You probably already know that I love stories. The stories behind Italian words and neighborhoods. Stories can help modern items be more interesting and can even fill in the historical gaps of traditional traditions that are not being questioned by locals (because they already know the significance). Travelers who don’t have it can use stories to provide context and make otherwise mundane objects or places more interesting.
When we decided to make SWEET the topic of this month’s Italy Roundtable, I knew that I could not just give you a list with some Italian desserts and leave it at that. I wanted to tell you more about two of them and explain why they are more than dessert.
These are edible pieces of Italian history.
Confetti is a word you may be familiar with. It refers to tiny pieces of paper that are thrown in the air during celebrations. You may be able to see that it is clearly Italian now that you have seen it on this website.
Confettare is an Italian verb that literally means to sweeten. Confetti is a noun that refers to almonds with hard sugar shells. They are also known as Jordan almonds. However, the name Jordan doesn’t refer to a country or person. These sweets are a form of the festive sweets that dates back to ancient Rome. In Rome, nuts and seeds coated in honey were used to celebrate important occasions like weddings and births.
Now, fast-forward to late 18th-century Sulmona (in present-day Abruzzo), where the Pelino family started their confetti-making company. Yes, they are still at it today. Sulmona is not the only town that makes confetti. But this town has been the epicenter of Italian confetti-making since more than 200 years.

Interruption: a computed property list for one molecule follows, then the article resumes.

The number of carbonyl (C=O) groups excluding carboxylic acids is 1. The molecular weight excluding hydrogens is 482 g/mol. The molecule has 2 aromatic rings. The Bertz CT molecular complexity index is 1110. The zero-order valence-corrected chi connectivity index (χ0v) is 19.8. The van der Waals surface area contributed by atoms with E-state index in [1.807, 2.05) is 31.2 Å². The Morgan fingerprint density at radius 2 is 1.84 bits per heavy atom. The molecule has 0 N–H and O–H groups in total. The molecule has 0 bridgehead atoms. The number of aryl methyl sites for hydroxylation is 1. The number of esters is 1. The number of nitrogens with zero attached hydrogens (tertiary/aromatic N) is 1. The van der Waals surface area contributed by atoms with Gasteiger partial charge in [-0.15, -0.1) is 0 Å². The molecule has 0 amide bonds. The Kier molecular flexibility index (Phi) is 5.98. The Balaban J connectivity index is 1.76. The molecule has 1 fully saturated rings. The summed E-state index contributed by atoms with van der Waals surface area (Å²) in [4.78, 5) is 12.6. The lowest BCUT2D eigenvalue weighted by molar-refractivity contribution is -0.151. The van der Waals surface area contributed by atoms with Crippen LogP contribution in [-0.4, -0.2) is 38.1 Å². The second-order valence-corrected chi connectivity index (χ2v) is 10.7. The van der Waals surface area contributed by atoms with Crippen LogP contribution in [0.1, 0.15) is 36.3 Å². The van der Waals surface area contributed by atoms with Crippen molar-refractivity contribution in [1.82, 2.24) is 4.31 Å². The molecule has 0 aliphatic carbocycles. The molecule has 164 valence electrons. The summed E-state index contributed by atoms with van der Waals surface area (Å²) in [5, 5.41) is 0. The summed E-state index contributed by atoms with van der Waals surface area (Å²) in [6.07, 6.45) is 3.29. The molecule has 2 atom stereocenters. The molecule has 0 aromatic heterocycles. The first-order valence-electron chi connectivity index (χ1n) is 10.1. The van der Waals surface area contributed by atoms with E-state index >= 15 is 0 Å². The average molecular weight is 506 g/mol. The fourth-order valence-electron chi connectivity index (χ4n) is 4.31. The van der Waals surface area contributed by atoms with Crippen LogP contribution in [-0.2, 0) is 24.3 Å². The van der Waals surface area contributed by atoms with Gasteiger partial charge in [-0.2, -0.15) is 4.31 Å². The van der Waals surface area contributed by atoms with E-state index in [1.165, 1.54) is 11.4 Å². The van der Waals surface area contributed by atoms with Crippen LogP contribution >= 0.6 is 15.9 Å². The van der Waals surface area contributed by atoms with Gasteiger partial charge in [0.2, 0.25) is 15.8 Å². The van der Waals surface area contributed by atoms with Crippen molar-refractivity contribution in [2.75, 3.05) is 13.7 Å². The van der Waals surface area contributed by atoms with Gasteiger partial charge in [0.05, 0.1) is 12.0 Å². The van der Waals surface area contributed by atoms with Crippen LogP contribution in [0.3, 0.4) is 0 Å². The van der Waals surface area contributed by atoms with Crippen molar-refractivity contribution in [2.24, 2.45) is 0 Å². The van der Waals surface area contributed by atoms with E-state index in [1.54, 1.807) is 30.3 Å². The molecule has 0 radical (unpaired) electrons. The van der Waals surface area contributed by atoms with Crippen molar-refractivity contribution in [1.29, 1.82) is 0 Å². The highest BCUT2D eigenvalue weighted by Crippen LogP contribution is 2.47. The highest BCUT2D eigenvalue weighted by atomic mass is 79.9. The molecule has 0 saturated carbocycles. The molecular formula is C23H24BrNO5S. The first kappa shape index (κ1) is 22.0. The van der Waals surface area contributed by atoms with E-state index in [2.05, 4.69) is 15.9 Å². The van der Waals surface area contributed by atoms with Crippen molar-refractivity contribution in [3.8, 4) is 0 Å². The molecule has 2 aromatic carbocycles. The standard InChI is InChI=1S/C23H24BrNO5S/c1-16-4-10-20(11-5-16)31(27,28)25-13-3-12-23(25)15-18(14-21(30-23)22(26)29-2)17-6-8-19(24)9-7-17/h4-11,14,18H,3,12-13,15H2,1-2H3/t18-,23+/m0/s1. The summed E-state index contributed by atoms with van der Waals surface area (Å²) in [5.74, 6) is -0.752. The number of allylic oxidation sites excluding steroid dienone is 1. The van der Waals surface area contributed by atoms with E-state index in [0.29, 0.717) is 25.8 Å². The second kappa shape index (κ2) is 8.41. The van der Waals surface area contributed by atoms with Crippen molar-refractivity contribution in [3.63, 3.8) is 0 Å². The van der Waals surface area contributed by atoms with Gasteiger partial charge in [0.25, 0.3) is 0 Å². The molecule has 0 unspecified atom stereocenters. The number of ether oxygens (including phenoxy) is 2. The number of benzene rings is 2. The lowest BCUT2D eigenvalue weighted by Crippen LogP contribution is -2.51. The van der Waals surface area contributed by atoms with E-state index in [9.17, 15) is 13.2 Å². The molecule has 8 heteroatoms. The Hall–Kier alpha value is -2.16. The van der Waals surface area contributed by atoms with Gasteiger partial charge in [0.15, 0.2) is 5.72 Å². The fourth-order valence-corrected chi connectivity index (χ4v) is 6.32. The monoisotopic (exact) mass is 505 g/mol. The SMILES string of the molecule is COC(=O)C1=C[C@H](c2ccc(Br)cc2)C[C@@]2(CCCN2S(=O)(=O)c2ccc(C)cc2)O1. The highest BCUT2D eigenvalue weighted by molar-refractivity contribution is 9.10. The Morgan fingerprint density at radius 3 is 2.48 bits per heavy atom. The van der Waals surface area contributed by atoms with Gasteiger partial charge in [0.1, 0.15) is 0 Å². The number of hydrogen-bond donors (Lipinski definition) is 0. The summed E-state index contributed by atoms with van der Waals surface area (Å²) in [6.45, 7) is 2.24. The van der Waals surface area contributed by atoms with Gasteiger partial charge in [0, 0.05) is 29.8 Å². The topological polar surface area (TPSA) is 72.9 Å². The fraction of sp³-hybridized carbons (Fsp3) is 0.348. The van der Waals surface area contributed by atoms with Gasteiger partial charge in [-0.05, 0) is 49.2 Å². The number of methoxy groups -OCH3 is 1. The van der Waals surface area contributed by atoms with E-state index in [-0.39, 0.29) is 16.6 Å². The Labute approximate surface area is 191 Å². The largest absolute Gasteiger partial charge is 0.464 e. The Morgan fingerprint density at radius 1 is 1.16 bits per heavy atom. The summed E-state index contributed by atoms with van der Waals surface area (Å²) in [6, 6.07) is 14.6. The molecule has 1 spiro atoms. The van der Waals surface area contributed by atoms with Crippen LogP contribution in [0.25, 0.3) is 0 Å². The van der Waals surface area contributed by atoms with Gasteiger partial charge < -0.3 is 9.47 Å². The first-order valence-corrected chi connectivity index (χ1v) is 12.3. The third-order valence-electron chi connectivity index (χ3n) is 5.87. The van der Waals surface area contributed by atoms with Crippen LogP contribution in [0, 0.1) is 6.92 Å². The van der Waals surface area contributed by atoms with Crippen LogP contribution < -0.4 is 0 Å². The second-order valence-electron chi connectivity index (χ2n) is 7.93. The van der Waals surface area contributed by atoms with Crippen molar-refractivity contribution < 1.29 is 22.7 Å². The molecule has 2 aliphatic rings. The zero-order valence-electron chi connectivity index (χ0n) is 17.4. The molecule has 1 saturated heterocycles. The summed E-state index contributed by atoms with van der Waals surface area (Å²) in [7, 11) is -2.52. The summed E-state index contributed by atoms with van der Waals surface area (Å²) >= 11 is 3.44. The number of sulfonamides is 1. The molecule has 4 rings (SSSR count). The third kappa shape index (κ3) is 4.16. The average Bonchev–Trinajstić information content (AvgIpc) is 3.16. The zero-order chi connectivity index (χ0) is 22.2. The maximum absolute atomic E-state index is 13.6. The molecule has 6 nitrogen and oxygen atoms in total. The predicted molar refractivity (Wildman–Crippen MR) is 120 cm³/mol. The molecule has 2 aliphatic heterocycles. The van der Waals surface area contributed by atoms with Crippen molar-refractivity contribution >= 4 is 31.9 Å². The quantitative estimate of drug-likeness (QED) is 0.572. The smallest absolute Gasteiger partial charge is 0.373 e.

Confetti can be given as gifts or thrown when celebrating events such as weddings, anniversaries and graduations. They can be arranged in flowers or bundled together for party favors. It is also important to note the color of the confetti in Italy. White for weddings, blue for baptisms and red for graduations.
Visit Sulmona for an amazing array of confetti options and to learn more at the Pelino museum. Remember this next time you throw little pieces of paper into the air.
yah The smooth version is sfogliatella frolla, but the original recipe uses the multilayered pastry sfogliatella riccia. It is not known how the “frolla version” came about.
Sfogliatelle dates back to the 17th Century, when nuns from Santa Rosa Monastery, Conca dei Marini, made a pastry that looked a lot like the sisters’ hats. They filled it with milk-and flour mixture, sugar, candied fruit, and topped it off with pastry cream and strawberries. Santa Rosa was the nuns’ saint-named new dessert. They kept the recipe secret for over 150 years.
Pasquale Pintauro, a Naples pastry chef, had obtained the recipe in the early 19th century. He began selling modified sfogliatelle at his shop in 1818. He removed the cream-and berries topping and altered the shape to make it more shell-like. Pintauro’s pastry shop is still open in Naples, on Via Toledo. It is renowned for its delicious sfogliatelle.
These pastries are heavier than you would expect due to their dense filling. This is not a light snack. It is important to note that the best sfogliatelle should be eaten warm and not cold.
Do you have a favorite Italian sweet that you love? Is there a story to it?
Italy Roundtable: Other Voices
What are my fellow bloggers talking about? Follow me to each of the links and leave comments. Please share your posts with your friends and join us next month for another Italy Blogging Roundtable topic.
- ArtTrav – Hot Chocolate in Florence
- At Home in Tuscany –
- Bleeding Espresso Christmas in Calabria – Pignolata & Cumpettu
- Brigolante – Holiday Munchies: Addormentasuocere
- Driving like a Maniac The Sweet and the Savoury, as well as the Sneaky Hidden Trifle
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